The **Laplace transform** is an integral transform— a way to solve certain ordinary differential equation problems via a type of integration. The method “magically simplifies” challenging problems [1], turning them from differential equations into algebraic ones, which makes them easier to solve.

The most important property of the Laplace transform is *linearity*, which means we can add a series of results together to solve a more complicated one.

## Definition of Laplace Transform

The Laplace transform f(s) is defined as [2]:

Where:

- The integral ∫ is an indefinite integral.
- F(t) is the objective function.
- f(s) is called the
*image*or*resultant function*.

The Laplace Transform of a function can usually be looked up in a table, without any need to integrate. A table of Laplace transforms can be found here.

## How to Find a Laplace Transform

The general steps to find any Laplace transform:

- Look the function up in a table,
- If the function isn’t in a table, then integrate (using the formula).
- If the function isn’t integrable then break the function into component parts, then look those parts up in a table.

**Example Problem #1:** What is the Laplace Transform of the constant function f (t) = 1?

Step 1: Look up the function f(t) = 1 in the table. The function is at the top of page 2.

**The Laplace transform is 1/s.**

*That’s it!*

**Example Problem #2:** What is the Laplace Transform of f (t) = (3 + e^{6t})^{2}?

Step 1: Look up the function f (t) = (3 + e^{6t})^{2} in the table.

This function is not in the table, so let’s move on to Step 2.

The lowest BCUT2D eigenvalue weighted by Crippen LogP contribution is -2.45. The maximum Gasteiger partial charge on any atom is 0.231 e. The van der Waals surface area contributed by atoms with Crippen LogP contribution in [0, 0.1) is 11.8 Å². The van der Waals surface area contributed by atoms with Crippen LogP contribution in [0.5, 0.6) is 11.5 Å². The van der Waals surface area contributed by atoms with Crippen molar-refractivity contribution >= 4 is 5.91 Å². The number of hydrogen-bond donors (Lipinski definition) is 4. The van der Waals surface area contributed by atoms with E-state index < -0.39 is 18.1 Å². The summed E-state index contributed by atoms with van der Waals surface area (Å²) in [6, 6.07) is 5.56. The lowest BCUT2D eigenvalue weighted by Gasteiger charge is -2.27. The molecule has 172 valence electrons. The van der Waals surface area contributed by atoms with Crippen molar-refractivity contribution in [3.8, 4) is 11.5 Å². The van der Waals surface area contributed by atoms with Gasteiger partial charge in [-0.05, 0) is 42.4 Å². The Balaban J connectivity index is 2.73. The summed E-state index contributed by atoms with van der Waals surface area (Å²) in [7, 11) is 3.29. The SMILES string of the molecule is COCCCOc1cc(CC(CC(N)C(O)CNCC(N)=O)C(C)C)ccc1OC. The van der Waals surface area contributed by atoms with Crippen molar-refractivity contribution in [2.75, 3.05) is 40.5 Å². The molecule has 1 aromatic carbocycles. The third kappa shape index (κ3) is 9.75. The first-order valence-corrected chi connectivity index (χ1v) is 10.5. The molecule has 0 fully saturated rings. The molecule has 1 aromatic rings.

Step 2: Insert the function into the Laplace transform formula:

It’s also not easily integrable in its current form (I used Symbolab’s calculator to confirm this). So we need to move on to Step 3.

Step 3: Break the function into parts (we can do this because of the property of linearity). Expanding the expression, we get:

- f (t) = (3 + e
^{6t})^{2} - = 9 + 6e
^{6t}+ e^{12t}.

Step 2: Look up the function parts in the table. We have three parts to look up in this example:

- 9
- 6 * e
^{6t} - e
^{12t}

The solution is:

*That’s it!*

## References

Boyd, S. Table of Laplace Transforms. Retrieved May 9, 2021 from: https://web.stanford.edu/~boyd/ee102/laplace-table.pdf

[1] The L.Transform. Retrieved May 9, 2021 from: https://lpsa.swarthmore.edu/LaplaceXform/FwdLaplace/LaplaceXform.html

[2] Dyke, P. (1999). An Introduction to LT’s and Fourier Series. Springer London.

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**Stephanie Glen**. "Laplace Transform: Definition, How to Find" From

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